In the meantime, however, I found a familiar face. I ran into the wonderful author, Julia Joseph, whom I had met at a previous convention in Las Cruces, NM where I bought her fantastic book there, The Broken. It is the first in a fantasy series and I proceeded to finish it in one evening. As any avid reader who becomes completely immersed in an author’s world, (enough to feel compelled to only stop reading when there simply were no more words to read about Rose and her Warrior Ouriel) I decided to take advantage of this unforeseen opportunity. I had so many compliments to shower and inquiries, just trying to get an even more depth look into this brilliant author’s mind. In the process, I was abandoned by my companions who left me to my absurdity for a time. Julia Joseph took my colossal devouring of her time in stride and, un-wearying; answered my inquiries, explored themes of characters and the process of building a main heroine that is faced with having to confront what true faith is, revealed bits of her own experience and how it influenced her work. It was an experience you don’t happen upon every day. I cannot recommend her work enough if you are a fan of: dry humor, great imagination, young adult fiction (with none of the Twilight nonsense), strong characters, consequences, and thought-provoking situations and adventures. This experience accented one of my favorite parts of visiting Comic Conventions. You can come face to face with people involved in creating something you ultimately fell in love with and have a conversation about it. How wonderful is that? Slowly, we wrapped up our conversation as my companions wandered back and we took a final picture to solidify the exchange. And just like that, we were late for Eric Vale’s panel and had to rush off.
Walking into the panel we were about ten minutes late. This panel was interesting because, though the character is well known, the actor did not seem to have much to say about the character. He mostly talked about how the character caused him vocal strain because of the yelling. If you’ve ever seen Dragon Ball Z it’s understandable. He also talked about his experience doing voice overs for commercials and on other entertainment platforms. After the panel ended we made our way to Monica Rial’s booth. I had already met her at Albuquerque Comic Con, where I recorded a message from her to a friend as Konoka from Negima. Realizing how incredible she is, I secretly hoped to record my own message this time around. I built up the courage and asked. Unfortunately, Monica explained she was not allowed to record anything at her table but suggested, as all hope was passing by, that maybe something could be worked out after her panel. It was a lost battle though, we were going to be pulled away before the panel and so, it was over.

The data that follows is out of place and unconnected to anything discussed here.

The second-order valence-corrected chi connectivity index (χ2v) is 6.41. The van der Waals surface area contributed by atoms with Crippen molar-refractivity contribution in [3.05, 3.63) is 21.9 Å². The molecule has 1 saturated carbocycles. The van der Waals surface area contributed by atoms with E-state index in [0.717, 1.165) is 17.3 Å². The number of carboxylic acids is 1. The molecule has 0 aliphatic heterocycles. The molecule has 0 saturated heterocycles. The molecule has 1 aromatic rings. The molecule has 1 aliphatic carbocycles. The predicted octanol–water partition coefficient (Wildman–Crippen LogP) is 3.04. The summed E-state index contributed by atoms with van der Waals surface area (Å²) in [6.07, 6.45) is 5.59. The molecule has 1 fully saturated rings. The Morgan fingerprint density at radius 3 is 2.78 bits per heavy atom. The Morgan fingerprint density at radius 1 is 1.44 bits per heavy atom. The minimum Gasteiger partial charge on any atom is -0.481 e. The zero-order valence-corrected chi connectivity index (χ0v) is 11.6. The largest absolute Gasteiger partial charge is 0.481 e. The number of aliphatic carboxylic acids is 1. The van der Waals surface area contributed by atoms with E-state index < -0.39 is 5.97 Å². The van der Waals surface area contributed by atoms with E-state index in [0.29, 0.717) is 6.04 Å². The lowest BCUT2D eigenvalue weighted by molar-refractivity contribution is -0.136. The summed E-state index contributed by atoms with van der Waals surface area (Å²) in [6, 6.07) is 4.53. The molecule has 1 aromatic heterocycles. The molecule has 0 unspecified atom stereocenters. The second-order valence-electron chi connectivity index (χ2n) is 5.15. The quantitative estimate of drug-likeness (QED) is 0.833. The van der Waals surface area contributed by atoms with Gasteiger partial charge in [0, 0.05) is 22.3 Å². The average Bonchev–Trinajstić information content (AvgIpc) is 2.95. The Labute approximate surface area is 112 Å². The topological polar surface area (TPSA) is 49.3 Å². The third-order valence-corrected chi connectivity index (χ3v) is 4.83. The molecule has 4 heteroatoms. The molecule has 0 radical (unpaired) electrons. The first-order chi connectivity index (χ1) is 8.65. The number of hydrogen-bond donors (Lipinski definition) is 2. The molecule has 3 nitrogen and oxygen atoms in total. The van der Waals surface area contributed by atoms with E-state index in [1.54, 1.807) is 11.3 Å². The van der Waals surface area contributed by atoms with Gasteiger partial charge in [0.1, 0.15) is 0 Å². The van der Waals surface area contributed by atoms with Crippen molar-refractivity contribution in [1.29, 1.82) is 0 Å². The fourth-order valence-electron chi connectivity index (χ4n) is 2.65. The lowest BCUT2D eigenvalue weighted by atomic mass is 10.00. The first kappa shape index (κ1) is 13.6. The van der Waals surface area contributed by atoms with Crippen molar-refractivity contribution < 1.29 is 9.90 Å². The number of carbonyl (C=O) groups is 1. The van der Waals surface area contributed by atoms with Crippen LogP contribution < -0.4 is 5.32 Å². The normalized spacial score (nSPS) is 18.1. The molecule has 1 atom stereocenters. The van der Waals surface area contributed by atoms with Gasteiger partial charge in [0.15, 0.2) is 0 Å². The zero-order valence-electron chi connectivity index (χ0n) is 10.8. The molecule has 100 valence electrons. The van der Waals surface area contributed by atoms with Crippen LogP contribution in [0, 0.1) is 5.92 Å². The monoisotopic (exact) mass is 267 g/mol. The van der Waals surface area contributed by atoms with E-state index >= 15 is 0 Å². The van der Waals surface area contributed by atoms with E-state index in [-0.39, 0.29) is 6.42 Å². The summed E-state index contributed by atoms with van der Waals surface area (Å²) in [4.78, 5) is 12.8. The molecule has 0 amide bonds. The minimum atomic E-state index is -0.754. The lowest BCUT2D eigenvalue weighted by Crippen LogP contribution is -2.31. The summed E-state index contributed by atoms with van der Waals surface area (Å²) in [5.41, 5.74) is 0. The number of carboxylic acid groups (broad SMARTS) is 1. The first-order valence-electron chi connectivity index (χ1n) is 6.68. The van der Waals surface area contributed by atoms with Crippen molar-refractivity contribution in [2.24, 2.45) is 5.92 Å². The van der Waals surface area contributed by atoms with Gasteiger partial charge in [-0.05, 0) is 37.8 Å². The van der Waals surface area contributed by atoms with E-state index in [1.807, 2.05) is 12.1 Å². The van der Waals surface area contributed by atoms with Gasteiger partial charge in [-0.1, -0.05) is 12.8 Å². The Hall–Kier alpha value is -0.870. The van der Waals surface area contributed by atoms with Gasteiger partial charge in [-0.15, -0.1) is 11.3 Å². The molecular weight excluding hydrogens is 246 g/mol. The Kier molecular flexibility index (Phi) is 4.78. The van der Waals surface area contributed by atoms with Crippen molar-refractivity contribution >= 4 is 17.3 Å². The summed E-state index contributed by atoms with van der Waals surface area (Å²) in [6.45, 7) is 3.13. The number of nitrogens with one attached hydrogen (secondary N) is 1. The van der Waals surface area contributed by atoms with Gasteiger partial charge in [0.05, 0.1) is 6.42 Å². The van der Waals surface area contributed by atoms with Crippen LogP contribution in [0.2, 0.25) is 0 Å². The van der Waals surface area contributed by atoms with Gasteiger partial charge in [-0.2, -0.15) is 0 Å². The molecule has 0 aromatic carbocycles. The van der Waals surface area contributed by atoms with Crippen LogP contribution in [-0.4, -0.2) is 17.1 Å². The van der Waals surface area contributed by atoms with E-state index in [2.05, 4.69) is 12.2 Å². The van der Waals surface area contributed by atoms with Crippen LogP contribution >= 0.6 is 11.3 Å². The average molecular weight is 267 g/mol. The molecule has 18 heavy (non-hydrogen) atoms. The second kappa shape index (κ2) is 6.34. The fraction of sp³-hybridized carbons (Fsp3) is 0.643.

We spent the rest of the con walking around, accumulating illustrations, precious treasures and then retiring to the game room to play a stupid amount of Super Smash Brothers. We only stopped when we were told we had to give up the machine as it was going to be used for a tournament. And so, it was time to go. I made a call to reveal our whereabouts to our ride. My voice gave me away though and I was given, unpredictably, special permission to stay for Monica Rial’s panel. An incredible amount of excitement rushed over me as we made our way to wait for the panel to start.
Monica’s panel was one of the best I’ve ever seen. She loves what she does, she loves her characters, she has a wonderful sense of timing, humor and a great energy to share with everyone around her. On the way out, she caught a glimpse of me and, selflessly, she made my day (and week). She took a short video for me as the voice of Mayaya from Princess Jellyfish. It was a dream come true for a colossal fan! I literally fell to my knees and put both hands up in the air, triumphant, despite the curious gazes. I walked out of the panel euphoric and bubbling with joy. We went outside to be picked up and to discuss the events of the day. We all agreed Monica’s panel was a highlight and that we had enjoyed our time at the convention.
As we waited to be picked up for the trip back home, we watched as the Minion R2-D2 wander around outside. A young child caught a glimpse of the yellow, suspender clad droid and took caution as the droid moved closer to him. The child waved hello and goodbye to the droid, both captivated and mystified by the unusual sight. It was a nice moment to leave on. It really emphasizes what makes Comic Conventions so fun for the people that take every opportunity to attend. It is a fantastic community where you can meet: artists, creators, collectors, fans, cosplayers, creative aficionados, authors, designers, voice actors, actors, illustrators and random people you thought you would never meet etc. And to share in a collective community drenched in fandom. There’s a lot of acceptance, enthusiasm and comfort in loving what you love and being who you are. With that, we were whisked away to what should have been the highlight of our trip. In my mind though, Hub Comic Con took the cake and I hope to visit again in the future.